Most SUV owners won’t really care for how their new car drives. As long as it’s comfortable, looks good, is full of tech, and has the right price, their world will keep turning. However, those opting for an Alfa Romeo are exactly the sort of people who would expect their new car, SUV or not, to be engaging to drive. Thankfully the Alfa Romeo Stelvio delivers on that front.


Big cars like this technically have all the wrong ingredients to deliver on sporting credentials. They are heavy, high centre of gravity, typically have slow steering and poor body control. When you push such a car beyond an urban assault you tend to get plenty of understeer and a lack of composure, but not so in the Stelvio. Feeling much more like a plucky saloon car than an SUV of its size, the Italian model is quick to respond to inputs. Small gestures of the wheel garner fast outputs, and while there is a bit of roll, lateral body motions never feel uncontrolled. There is a precision to all the controls, especially the brake pedal that’s easy to modulate. Really get a hustle on and the Stelvio relishes showing off its rear-wheel bias all-wheel drive system. It's keen to get its nose into an apex, and there’s plenty of grip to ensure it stays there.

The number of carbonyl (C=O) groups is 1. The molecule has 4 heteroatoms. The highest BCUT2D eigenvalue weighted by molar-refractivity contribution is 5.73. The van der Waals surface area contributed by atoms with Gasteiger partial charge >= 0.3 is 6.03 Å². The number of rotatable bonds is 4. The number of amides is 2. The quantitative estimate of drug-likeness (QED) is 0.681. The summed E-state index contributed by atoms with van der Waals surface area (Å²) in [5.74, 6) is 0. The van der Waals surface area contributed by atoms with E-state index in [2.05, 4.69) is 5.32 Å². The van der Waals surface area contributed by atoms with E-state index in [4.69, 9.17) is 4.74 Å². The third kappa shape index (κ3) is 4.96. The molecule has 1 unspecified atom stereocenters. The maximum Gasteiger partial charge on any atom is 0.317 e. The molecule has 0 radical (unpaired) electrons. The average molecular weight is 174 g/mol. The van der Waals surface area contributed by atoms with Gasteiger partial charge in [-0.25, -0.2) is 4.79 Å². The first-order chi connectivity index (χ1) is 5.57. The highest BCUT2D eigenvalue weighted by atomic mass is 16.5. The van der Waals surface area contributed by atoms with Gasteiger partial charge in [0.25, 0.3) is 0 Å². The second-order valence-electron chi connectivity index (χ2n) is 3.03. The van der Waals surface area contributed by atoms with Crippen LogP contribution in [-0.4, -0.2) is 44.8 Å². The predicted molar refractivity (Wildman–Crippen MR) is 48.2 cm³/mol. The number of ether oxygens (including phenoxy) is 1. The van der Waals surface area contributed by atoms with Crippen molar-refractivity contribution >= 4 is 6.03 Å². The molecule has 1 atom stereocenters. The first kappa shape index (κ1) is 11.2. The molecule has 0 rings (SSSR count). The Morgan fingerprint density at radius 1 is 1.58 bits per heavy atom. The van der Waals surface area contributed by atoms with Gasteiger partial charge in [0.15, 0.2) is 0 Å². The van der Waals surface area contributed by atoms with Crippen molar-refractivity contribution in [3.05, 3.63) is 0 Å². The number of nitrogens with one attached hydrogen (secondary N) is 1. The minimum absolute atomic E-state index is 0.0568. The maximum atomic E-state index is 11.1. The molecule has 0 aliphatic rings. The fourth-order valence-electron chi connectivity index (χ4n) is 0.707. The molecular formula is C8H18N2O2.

It’s all well and good being the most fun to drive in the class, but as much as we all love a good car on a good road, this is a family wagon after all. So how does it deal with the everyday stuff? There are certainly areas where competitors from Jaguar and Audi do better, with the ride at low speed being a bit disruptive and visibility not as good. The harder ride is really due to things being calibrated for sweeter handling over outright comfort, but the adaptive damper option does begin to remedy this and at higher speeds, it's less of an issue. There’s a standard reversing camera to help quell the poor rear visibility, but the resolution is poor. Parking sensors are also standard, and in combination with light steering at low speeds, the Stelvio is relatively easy to park.


On the motorway, there is some wind and road noise, but put the car into comfort, activate the standard cruise control, and the Stelvio makes for a pleasant means to clock miles. Diesel options deliver strong torque for overtaking, so are maybe better suited to this sort of lifestyle, but the petrols – especially in Veloce guise – are no slouches.


Overall the Alfa Romeo Stelvio is a refreshingly characterful machine in a sea of copycats. It stays true to Alfa’s philosophy of making the driving experience central to the car while adding the practicality that comes with an SUV. This Stelvio is a mighty handsome thing, and while it isn’t perfect, it is one of our favourite SUVs on sale today.



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Tyler Heatley

25 Oct 2021